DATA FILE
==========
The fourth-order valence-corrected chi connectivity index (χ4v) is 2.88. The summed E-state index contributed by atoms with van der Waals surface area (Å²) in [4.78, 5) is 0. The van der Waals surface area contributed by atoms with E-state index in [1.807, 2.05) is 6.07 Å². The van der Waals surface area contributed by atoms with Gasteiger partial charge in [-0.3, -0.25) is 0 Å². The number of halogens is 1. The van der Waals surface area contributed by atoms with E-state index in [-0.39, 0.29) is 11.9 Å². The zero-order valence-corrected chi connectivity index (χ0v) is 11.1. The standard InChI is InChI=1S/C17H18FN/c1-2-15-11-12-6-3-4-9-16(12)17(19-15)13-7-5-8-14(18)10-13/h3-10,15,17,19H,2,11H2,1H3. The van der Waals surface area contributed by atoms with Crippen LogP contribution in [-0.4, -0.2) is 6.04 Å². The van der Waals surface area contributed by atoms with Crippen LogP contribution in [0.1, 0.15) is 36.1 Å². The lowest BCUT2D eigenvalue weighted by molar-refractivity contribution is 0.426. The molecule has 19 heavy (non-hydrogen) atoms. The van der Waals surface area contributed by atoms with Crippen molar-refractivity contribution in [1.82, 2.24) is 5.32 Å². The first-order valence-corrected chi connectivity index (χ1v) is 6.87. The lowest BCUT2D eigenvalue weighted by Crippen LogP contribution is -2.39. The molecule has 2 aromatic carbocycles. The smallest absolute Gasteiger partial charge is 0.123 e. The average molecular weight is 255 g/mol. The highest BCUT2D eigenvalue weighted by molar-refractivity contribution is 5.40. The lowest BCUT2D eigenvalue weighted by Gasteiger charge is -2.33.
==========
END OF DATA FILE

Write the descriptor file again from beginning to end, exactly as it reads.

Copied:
The fourth-order valence-corrected chi connectivity index (χ4v) is 2.88. The summed E-state index contributed by atoms with van der Waals surface area (Å²) in [4.78, 5) is 0. The van der Waals surface area contributed by atoms with E-state index in [1.807, 2.05) is 6.07 Å². The van der Waals surface area contributed by atoms with Gasteiger partial charge in [-0.3, -0.25) is 0 Å². The number of halogens is 1. The van der Waals surface area contributed by atoms with E-state index in [-0.39, 0.29) is 11.9 Å². The zero-order valence-corrected chi connectivity index (χ0v) is 11.1. The standard InChI is InChI=1S/C17H18FN/c1-2-15-11-12-6-3-4-9-16(12)17(19-15)13-7-5-8-14(18)10-13/h3-10,15,17,19H,2,11H2,1H3. The van der Waals surface area contributed by atoms with Crippen LogP contribution in [-0.4, -0.2) is 6.04 Å². The van der Waals surface area contributed by atoms with Crippen LogP contribution in [0.1, 0.15) is 36.1 Å². The lowest BCUT2D eigenvalue weighted by molar-refractivity contribution is 0.426. The molecule has 19 heavy (non-hydrogen) atoms. The van der Waals surface area contributed by atoms with Crippen molar-refractivity contribution in [1.82, 2.24) is 5.32 Å². The first-order valence-corrected chi connectivity index (χ1v) is 6.87. The lowest BCUT2D eigenvalue weighted by Crippen LogP contribution is -2.39. The molecule has 2 aromatic carbocycles. The smallest absolute Gasteiger partial charge is 0.123 e. The average molecular weight is 255 g/mol. The highest BCUT2D eigenvalue weighted by molar-refractivity contribution is 5.40. The lowest BCUT2D eigenvalue weighted by Gasteiger charge is -2.33.